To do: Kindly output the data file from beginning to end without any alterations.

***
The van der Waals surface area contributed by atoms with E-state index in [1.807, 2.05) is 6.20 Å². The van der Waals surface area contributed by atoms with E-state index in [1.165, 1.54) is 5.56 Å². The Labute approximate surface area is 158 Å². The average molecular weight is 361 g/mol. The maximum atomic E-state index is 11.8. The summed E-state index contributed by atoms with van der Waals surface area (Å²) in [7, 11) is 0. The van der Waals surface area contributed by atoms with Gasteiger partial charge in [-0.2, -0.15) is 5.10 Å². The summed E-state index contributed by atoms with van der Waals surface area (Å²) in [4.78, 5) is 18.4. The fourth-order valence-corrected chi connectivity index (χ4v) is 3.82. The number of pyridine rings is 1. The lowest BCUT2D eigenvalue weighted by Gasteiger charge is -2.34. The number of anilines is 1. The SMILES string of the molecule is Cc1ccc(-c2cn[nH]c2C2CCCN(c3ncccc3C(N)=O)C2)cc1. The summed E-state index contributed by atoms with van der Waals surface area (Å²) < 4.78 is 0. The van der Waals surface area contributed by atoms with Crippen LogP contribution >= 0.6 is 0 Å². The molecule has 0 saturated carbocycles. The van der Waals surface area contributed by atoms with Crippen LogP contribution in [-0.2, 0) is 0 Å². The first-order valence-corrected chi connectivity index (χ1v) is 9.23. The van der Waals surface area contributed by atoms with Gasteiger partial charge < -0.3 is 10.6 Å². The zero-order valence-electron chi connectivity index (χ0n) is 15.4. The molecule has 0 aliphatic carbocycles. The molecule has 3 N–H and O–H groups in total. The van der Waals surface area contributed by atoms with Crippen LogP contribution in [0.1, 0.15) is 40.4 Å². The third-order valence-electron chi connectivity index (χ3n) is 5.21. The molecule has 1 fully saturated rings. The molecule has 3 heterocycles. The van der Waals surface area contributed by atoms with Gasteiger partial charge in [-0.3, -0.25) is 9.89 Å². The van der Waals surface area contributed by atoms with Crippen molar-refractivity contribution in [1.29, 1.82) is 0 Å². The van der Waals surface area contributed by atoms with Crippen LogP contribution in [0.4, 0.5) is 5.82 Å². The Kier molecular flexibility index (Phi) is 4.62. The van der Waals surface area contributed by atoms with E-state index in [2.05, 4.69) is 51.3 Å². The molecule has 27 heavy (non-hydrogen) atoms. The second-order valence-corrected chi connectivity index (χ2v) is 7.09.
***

The van der Waals surface area contributed by atoms with E-state index in [1.807, 2.05) is 6.20 Å². The van der Waals surface area contributed by atoms with E-state index in [1.165, 1.54) is 5.56 Å². The Labute approximate surface area is 158 Å². The average molecular weight is 361 g/mol. The maximum atomic E-state index is 11.8. The summed E-state index contributed by atoms with van der Waals surface area (Å²) in [7, 11) is 0. The van der Waals surface area contributed by atoms with Gasteiger partial charge in [-0.2, -0.15) is 5.10 Å². The summed E-state index contributed by atoms with van der Waals surface area (Å²) in [4.78, 5) is 18.4. The fourth-order valence-corrected chi connectivity index (χ4v) is 3.82. The number of pyridine rings is 1. The lowest BCUT2D eigenvalue weighted by Gasteiger charge is -2.34. The number of anilines is 1. The SMILES string of the molecule is Cc1ccc(-c2cn[nH]c2C2CCCN(c3ncccc3C(N)=O)C2)cc1. The summed E-state index contributed by atoms with van der Waals surface area (Å²) < 4.78 is 0. The van der Waals surface area contributed by atoms with Crippen LogP contribution >= 0.6 is 0 Å². The molecule has 0 saturated carbocycles. The van der Waals surface area contributed by atoms with Crippen LogP contribution in [-0.2, 0) is 0 Å². The first-order valence-corrected chi connectivity index (χ1v) is 9.23. The van der Waals surface area contributed by atoms with Gasteiger partial charge < -0.3 is 10.6 Å². The zero-order valence-electron chi connectivity index (χ0n) is 15.4. The molecule has 0 aliphatic carbocycles. The molecule has 3 N–H and O–H groups in total. The van der Waals surface area contributed by atoms with Crippen LogP contribution in [0.1, 0.15) is 40.4 Å². The third-order valence-electron chi connectivity index (χ3n) is 5.21. The molecule has 1 fully saturated rings. The molecule has 3 heterocycles. The van der Waals surface area contributed by atoms with Gasteiger partial charge in [-0.3, -0.25) is 9.89 Å². The van der Waals surface area contributed by atoms with Crippen molar-refractivity contribution in [1.29, 1.82) is 0 Å². The van der Waals surface area contributed by atoms with Crippen LogP contribution in [0.4, 0.5) is 5.82 Å². The Kier molecular flexibility index (Phi) is 4.62. The van der Waals surface area contributed by atoms with E-state index in [2.05, 4.69) is 51.3 Å². The molecule has 27 heavy (non-hydrogen) atoms. The second-order valence-corrected chi connectivity index (χ2v) is 7.09.